7 Reasons You're Still Dehydrated After Drinking Lots Of Water

LightField Studios/Shutterstock

You often hear the old "eight glasses of water a day" adage as a way to stay hydrated. But unfortunately, hydration is not as simple as drinking water. It's possible to still be dehydrated after drinking a lot of water. This may be discouraging for avid water drinkers, but if you can pinpoint the source of the problem, you can rectify it and become hydrated again.

"Hydration is essential to overall health," board-certified rehabilitation specialist Scott Michael Schreiber tells Bustle. "Many Americans are chronically dehydrated, which means they have been drinking less than optimal for a long period of time. When this occurs, you need to slowly rehydrate, as your body has been in survival mode, adjusted to not consuming enough water. In addition, as you drink more, you will go to the bathroom more. This will pass with time as your body becomes more hydrated."

The biggest signs that you're dehydrated include inability to sweat, dry skin, bad breath, dark pee, and urination less than six times a day. It might be confusing if you're experiencing these signs even after drinking lots of water, but drinking water isn't all that it takes to stay hydrated. Here are some reasons you might be dehydrated despite seemingly adequate water intake, according to experts.

1. You're Missing Electrolytes

Rocketclips, Inc/Shutterstock

Electrolytes like sodium, chloride, magnesium, and potassium are necessary to deliver fluids to your cells. "Your kidneys rely on electrolytes to help your body hold on to water, so if you do not have enough electrolyte intake, the water you drink passes right through you, rather then staying in your body to help replenish and nourish your cells," Arielle Levitan, M.D., co-founder of Vous Vitamin LLC, tells Bustle. Fortunately, there are lots of electrolyte supplements available, which usually come as powder you can mix into your water. Certain drinks like coconut water are also good sources of electrolytes.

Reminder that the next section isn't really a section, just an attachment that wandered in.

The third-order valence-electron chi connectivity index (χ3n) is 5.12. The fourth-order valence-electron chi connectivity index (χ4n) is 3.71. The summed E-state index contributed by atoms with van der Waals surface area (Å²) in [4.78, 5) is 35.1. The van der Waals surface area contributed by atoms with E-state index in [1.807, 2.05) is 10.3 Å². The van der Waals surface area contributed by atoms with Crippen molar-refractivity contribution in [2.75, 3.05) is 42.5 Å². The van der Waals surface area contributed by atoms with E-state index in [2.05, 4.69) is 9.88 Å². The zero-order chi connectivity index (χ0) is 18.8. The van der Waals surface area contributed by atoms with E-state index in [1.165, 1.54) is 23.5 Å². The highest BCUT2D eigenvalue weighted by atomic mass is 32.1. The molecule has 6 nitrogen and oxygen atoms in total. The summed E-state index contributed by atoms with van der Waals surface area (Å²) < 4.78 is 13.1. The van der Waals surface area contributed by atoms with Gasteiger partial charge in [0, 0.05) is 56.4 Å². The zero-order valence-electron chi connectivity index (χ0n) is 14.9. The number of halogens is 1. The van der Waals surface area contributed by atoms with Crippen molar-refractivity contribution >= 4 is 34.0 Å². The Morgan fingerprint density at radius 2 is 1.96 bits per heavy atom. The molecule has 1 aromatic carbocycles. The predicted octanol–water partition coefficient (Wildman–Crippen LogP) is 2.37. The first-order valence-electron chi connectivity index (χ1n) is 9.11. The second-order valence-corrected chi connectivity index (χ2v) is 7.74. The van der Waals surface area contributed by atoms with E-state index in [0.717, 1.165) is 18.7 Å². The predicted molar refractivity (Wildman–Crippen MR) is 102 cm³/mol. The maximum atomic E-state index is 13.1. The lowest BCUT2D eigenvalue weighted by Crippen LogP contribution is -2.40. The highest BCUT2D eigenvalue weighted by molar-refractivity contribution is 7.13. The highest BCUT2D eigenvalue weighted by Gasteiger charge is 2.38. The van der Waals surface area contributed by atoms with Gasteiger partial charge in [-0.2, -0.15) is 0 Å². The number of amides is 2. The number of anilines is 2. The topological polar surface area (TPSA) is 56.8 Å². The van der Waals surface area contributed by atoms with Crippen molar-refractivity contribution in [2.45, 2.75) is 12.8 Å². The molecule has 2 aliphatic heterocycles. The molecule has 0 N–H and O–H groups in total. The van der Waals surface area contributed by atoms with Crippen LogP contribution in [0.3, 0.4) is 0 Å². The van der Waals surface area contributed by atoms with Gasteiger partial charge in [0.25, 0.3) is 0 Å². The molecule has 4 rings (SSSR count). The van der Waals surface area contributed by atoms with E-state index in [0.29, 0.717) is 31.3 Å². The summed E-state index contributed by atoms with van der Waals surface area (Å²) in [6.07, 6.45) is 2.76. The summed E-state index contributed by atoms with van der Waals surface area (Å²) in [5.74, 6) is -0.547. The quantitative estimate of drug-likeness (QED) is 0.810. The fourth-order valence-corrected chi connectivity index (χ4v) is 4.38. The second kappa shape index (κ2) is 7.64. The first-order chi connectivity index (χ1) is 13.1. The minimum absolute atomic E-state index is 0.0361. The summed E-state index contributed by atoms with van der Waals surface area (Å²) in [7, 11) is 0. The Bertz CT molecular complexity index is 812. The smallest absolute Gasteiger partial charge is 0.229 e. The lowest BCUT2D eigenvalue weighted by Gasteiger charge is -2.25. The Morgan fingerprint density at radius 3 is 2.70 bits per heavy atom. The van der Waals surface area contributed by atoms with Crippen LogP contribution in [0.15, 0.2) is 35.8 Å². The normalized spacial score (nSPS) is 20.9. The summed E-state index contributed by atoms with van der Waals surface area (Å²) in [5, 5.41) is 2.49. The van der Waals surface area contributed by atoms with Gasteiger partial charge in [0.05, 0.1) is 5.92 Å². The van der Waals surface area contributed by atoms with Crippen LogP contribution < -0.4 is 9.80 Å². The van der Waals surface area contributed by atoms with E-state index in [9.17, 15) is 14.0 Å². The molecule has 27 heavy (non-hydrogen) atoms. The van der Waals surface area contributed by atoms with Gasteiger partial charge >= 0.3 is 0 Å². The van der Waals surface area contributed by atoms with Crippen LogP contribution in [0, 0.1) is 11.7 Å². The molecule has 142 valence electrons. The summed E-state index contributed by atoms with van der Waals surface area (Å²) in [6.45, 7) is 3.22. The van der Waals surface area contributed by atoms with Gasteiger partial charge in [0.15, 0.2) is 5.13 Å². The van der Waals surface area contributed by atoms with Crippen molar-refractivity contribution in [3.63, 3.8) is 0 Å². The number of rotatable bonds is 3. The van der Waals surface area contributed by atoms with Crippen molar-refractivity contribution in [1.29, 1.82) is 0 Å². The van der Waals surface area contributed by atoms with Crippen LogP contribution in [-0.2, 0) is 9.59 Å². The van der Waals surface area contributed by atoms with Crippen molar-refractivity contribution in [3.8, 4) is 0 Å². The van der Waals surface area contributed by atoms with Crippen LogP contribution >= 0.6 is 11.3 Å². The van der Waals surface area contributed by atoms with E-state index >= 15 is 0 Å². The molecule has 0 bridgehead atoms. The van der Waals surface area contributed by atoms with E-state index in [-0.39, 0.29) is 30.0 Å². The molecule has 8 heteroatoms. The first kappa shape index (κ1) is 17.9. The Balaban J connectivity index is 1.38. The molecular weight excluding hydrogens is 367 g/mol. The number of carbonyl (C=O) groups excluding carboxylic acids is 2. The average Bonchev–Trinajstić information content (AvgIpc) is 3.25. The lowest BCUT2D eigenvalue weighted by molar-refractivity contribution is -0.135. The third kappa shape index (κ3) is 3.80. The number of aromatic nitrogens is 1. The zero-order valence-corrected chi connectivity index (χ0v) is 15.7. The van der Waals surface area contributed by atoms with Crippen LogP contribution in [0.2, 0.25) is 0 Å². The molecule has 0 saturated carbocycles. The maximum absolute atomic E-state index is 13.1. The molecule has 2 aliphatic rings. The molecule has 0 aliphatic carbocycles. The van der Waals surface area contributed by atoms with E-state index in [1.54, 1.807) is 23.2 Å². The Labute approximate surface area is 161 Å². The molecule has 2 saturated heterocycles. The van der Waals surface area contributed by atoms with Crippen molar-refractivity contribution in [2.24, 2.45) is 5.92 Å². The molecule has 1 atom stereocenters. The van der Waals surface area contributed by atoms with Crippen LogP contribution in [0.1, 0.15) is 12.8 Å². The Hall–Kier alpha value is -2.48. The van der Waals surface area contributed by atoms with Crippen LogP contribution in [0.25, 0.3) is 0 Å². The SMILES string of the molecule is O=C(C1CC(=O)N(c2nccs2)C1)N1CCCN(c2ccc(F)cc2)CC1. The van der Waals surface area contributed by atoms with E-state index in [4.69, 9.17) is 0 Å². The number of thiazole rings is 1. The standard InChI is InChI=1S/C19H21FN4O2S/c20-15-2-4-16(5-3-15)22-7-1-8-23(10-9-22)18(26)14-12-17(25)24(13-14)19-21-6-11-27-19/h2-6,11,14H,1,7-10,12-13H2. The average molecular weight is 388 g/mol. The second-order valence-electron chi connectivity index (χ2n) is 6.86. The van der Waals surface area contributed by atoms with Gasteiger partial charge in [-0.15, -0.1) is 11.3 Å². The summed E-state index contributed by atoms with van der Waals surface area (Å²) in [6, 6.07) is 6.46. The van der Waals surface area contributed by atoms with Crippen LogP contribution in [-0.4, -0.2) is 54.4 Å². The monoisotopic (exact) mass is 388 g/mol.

2. You're Not Drinking Often Enough


If you drink a ton of water in one sitting, that won't hydrate you as well as drinking often throughout the day. "When you are thirsty, you are already heading down the road to dehydration," says Schreiber. "You need to be drinking water all day long, as opposed to only when you are thirsty. Your body will absorb more water over the course of the day, rather than at one shot!"

3. You Have Diabetes

Monkey Business Images/Shutterstock

"Excessive thirst accompanied by dehydration can be a symptom of undiagnosed diabetes," registered dietician Summer Yule tells Bustle. Because their bodies are trying to get rid of sugar, people with diabetes pee frequently, which can dehydrate them. If you find yourself always thirsty and peeing a lot, it may be worth it to get tested for diabetes.

4. You're Drinking Dehydrating Fluids


Even if you're drinking lots of water, drinking the wrong drinks can cancel it out. For example, caffeinated drinks like coffee and soda can dehydrate you, chiropractor David J. Barczyk tells Bustle. Barczyk recommends drinking no more than two caffeinated beverages a day.

5. You're Consuming Too Much Salt


Sodium can dehydrate you, so make sure you're not consuming too much of it, says Barczyk. It's not usually regular table salt that you have to worry about, but some prepackaged foods contain lots of sodium.

6. You've Been Sick


Various illnesses can cause dehydration in a number of ways. For example, you may lose fluids if you have diarrhea, Wayne Anthony, water specialist at WaterFilterData.org, tells Bustle. "Even minor changes in body temperature, for example, can cause water loss."

7. You're Not Actually Drinking Enough Water


Even if you're drinking eight glasses a day or more, that may still not be enough for you, depending on your size and level of physical activity, says Anthony. "While people often think there's a one-size-fits-all recommendation for water consumption, your individual water needs vary based on your size, weight, and activity levels," he says. "In general, I recommend a half ounce of water daily per pound of weight for someone of average activity."

If you're experiencing signs of chronic dehydration despite drinking lots of water, talk to your doctor about what might be going on and how to stay hydrated.